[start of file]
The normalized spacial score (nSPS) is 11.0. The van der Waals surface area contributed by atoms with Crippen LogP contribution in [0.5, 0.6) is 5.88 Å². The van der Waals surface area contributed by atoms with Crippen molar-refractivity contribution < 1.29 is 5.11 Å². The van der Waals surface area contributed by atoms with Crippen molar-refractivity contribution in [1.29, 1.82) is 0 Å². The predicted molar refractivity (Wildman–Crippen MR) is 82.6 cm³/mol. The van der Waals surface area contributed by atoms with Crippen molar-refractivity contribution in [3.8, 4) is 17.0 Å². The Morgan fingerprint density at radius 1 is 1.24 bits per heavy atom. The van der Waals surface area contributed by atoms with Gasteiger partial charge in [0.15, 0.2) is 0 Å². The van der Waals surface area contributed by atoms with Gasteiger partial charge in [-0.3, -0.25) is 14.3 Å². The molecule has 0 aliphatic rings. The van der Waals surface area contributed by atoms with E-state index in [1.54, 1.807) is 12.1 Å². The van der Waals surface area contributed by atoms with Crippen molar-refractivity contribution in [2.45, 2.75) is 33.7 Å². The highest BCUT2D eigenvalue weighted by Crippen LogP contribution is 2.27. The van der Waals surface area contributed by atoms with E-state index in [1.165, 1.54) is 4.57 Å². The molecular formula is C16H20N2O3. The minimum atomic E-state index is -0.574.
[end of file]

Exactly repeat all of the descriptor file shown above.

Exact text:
The normalized spacial score (nSPS) is 11.0. The van der Waals surface area contributed by atoms with Crippen LogP contribution in [0.5, 0.6) is 5.88 Å². The van der Waals surface area contributed by atoms with Crippen molar-refractivity contribution < 1.29 is 5.11 Å². The van der Waals surface area contributed by atoms with Crippen molar-refractivity contribution in [1.29, 1.82) is 0 Å². The predicted molar refractivity (Wildman–Crippen MR) is 82.6 cm³/mol. The van der Waals surface area contributed by atoms with Crippen molar-refractivity contribution in [3.8, 4) is 17.0 Å². The Morgan fingerprint density at radius 1 is 1.24 bits per heavy atom. The van der Waals surface area contributed by atoms with Gasteiger partial charge in [0.15, 0.2) is 0 Å². The van der Waals surface area contributed by atoms with Gasteiger partial charge in [-0.3, -0.25) is 14.3 Å². The molecule has 0 aliphatic rings. The van der Waals surface area contributed by atoms with E-state index in [1.54, 1.807) is 12.1 Å². The van der Waals surface area contributed by atoms with Crippen molar-refractivity contribution in [2.45, 2.75) is 33.7 Å². The highest BCUT2D eigenvalue weighted by Crippen LogP contribution is 2.27. The van der Waals surface area contributed by atoms with E-state index in [1.165, 1.54) is 4.57 Å². The molecular formula is C16H20N2O3. The minimum atomic E-state index is -0.574.